When I first used Lisp, the common refrain was that Lisp was dead.
There was a single free implementation of CL (which required you to physically sign a license of some kind and return it, in exchange for a tape) which was deficient in many respects. The two or three commercial implementations cost about a year’s salary each. Enormous effort had been spent on implementations which ran on special hardware. One variant of these cost more than your house: the other rather less, but turned out to have been implemented by the fey — you seriously did not want to spend too much time with it if you did not want problems involving having your firstborn somehow changed into a strange and somehow absent creature.
(And there was a terrible, unspeakable truth about even the expensive hardware: the people who implemented it didn’t understand computer performance very well with the result you would expect. The systems were faster than a VAX, but everything was faster than a VAX, including some PDP–11s. A Sun 3/260 ate them alive, and you could buy several of those for the cost of a house, with bundled licenses.)
Performance was pretty grim: of course nothing was fast on machines that, on a good day, could execute a few million instructions a second, but Lisp implementations were problematic at best. You spent a lot of time turning recursive code into iterative code by hand and writing macros (no inlining) to get performance to be reasonable and worrying about the primitive garbage collectors.
There was no standard: existing implementations differed in basic details like error handling (not in the aluminium book) and a standard object system was a distant dream. The news from the standards committee was ominous: the special-hardware people were exerting pressure and there were serious worries that the object system would not be efficiently implementable on stock hardware. The language was going to be huge.
Standard or semi-standard libraries were not really thought of.
Everyone knew Lisp was dead: the coming thing was, perhaps, Scheme — tail-call elimination in the language, a small language (yet MIT Scheme somehow had a bigger footprint than the CLs we used) — or C++ or some functional language whose name no-one now remembers. But Lisp was dead: no question about it.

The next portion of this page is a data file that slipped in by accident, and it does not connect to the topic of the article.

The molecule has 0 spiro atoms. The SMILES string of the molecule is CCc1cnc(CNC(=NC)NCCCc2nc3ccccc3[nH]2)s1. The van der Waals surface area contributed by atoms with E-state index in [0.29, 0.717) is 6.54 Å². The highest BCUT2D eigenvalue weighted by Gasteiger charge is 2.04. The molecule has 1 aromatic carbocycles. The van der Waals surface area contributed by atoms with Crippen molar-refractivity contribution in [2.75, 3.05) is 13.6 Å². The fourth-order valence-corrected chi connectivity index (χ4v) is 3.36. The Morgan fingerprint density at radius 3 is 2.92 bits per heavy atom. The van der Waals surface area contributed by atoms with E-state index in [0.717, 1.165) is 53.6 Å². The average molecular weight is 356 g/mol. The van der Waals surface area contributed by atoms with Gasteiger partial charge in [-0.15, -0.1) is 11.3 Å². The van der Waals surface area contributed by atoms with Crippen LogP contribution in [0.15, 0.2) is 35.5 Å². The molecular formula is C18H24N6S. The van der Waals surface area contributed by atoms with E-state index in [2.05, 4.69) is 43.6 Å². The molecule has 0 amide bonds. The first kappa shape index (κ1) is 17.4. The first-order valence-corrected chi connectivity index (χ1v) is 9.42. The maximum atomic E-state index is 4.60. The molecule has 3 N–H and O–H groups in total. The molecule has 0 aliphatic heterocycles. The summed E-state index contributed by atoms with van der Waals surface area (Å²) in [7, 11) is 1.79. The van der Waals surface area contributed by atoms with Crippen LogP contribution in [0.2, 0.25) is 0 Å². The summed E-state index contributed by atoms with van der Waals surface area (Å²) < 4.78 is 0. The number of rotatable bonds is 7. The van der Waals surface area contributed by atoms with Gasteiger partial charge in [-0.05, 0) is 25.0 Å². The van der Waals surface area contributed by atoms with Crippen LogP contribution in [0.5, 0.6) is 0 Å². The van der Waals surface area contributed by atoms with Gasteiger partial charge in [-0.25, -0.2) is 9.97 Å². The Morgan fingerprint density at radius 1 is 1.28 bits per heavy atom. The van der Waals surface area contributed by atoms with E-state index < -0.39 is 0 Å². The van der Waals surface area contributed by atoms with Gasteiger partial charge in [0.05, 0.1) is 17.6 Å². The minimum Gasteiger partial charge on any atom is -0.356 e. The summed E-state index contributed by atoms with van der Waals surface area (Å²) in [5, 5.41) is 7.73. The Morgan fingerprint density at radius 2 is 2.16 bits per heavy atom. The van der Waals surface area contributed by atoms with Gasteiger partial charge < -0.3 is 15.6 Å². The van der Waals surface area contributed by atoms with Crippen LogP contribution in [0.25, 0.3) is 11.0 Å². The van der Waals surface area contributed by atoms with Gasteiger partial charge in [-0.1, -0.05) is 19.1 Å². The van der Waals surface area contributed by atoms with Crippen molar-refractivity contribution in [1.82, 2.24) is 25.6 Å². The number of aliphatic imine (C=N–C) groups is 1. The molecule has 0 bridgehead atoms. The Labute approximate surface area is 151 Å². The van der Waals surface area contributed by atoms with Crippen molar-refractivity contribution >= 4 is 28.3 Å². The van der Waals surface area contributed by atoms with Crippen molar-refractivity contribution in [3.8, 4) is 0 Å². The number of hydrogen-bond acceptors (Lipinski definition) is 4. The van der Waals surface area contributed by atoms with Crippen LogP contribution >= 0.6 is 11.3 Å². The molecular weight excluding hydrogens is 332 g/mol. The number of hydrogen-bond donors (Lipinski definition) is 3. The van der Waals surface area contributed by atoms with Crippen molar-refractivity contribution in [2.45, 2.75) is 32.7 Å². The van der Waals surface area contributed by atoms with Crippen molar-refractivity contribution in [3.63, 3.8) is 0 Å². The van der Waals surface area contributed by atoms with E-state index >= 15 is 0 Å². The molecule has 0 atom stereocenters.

I have two high-quality CL implementations on my machine and one Scheme-derived system, also of very high quality, which created this blog: I have long ago stopped counting the number of good-quality free implementations. One of the implementations I use is commercial: the annual support is about 10% of my monthly rent. I can run dozens of instances of each without the machine noticing, and I could happily run a full CL development system on a system less powerful and smaller than my phone. Performance is a solved problem: yes, highly-optimised code is, perhaps, slower than optimised C or Fortran but since almost all performance problems are design problems no-one older than about 19 cares any more. CL has an advanced, performant and standard object system and, in effect, a standard metaobject system as well. The library problem has been solved by Quicklisp and a large number of good-quality standard libraries. I am still using code I wrote over twenty-five years ago with essentially no modification: meanwhile the Python code I wrote ten years ago is long rendered obsolete by gratuitous changes in the language (the Perl code I wrote at the same time is doing fine, however).
And yet still the cry goes up: Lisp is dead; Lisp is dead.